4 Replies
      Latest reply: Sep 12, 2016 12:23 AM by eskimo RSS
      moss1990 Level 1 Level 1 (0 points)

        I am trying to write a program to give total and average on commissions. Between certain amounts the commission is more but I can't seem to figure out how to make it apply right. It isn't keeping between the ranges I set, example if I put in value 2500.00 it applys the 10% and stops instead of going to the 20% and stopping. Not sure how to make it stay in the range to apply the right percentage.

         

         

        /

        repeat {

          

            print("Enter your sales amount: ", terminator: "")

            let n_str = input()       /

            let t = NSString(string: n_str)   /

            sales = t.doubleValue

            if sales <= 999.99 {

                sales = sales * 0.05

            } else if sales >= 1000.00 - 1999.99 {

                sales = sales * 0.10

            } else if sales >= 2000.00 - 2999.99 {

                sales = sales * 0.20

            } else if sales >= 3000.00 - 3999.99 {

                sales = sales * 0.30

            } else if sales >= 4000.00 - 4999.99 {

                sales = sales * 0.40

            } else if sales >= 5000.00 {

                sales = sales * 0.50

            }

          

            total += sales  /

          

            /

            count += 1

        }while count < numSales

        • Re: New to swift. How do I get the following code to work?
          Claude31 Level 4 Level 4 (815 points)

          Your tests are not correctly written

          When you write :

           

          if sales >= 1000.00 - 1999.99 {
          

          it means sales > -999.99

           

          You should write :

           

          if sales >= 1000.00 && sales <= 1999.99 {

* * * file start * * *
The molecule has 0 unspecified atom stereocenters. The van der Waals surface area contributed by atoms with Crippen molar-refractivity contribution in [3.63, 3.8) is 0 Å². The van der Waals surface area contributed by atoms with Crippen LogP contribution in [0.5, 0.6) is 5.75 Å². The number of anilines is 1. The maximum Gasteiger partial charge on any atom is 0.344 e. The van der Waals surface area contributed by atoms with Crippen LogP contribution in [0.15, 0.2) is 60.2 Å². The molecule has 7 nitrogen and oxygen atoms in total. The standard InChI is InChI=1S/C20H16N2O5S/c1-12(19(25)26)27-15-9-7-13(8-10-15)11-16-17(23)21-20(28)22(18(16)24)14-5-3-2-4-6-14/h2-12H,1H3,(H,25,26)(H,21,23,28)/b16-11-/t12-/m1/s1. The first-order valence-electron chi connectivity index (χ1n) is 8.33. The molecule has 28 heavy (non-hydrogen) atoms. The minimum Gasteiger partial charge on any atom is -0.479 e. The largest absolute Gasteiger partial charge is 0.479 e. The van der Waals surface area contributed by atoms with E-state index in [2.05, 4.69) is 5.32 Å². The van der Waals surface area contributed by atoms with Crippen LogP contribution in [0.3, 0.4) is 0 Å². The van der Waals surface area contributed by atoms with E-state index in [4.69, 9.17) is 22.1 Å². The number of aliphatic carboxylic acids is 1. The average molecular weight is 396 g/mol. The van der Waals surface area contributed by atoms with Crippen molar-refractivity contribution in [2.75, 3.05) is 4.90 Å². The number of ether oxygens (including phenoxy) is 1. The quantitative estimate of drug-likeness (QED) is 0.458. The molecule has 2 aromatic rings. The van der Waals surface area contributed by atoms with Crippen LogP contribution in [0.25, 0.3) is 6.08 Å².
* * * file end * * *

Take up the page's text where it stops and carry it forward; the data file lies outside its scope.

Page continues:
• Re: New to swift. How do I get the following code to work?
            ahltorp Level 3 Level 3 (410 points)

            You seem to treat "sales >= 1000.00 - 1999.99" as a way to check if the sales are between 1000.00 and 1999.99. However, this first calculates 1000.00 - 1999.99, which is -999.99, and then compares -999.99 to the amount you have entered. This will always be true, so all amounts above 999.99 will have 10% commission.

             

            If you change the first "else if" condition to "sales <= 1999.99" and the next to "sales <= 2999.99", and so on, it should work as you expect. The way you have written the code, it will stop after the first matching condition has been reached, so you don't have to check the previous conditions again.

             

            The last "else if sales >= 5000.00" can be changed to just "else", since you are interested in everything that hasn't been matched yet.

            • Re: New to swift. How do I get the following code to work?
              QuinceyMorris Level 6 Level 6 (2,460 points)

              Well, you're doing a subtraction instead of testing a range. An expression like "1000.00 - 1999.99" evaluates to -999.99 (a negative number). Since you've already determined that 'sales' with the value 2500.00 is not less than 999.99 (the first 'if'), your next test is for sales greater than or equal to -999.99, which always succeeds, so you always apply the 10%.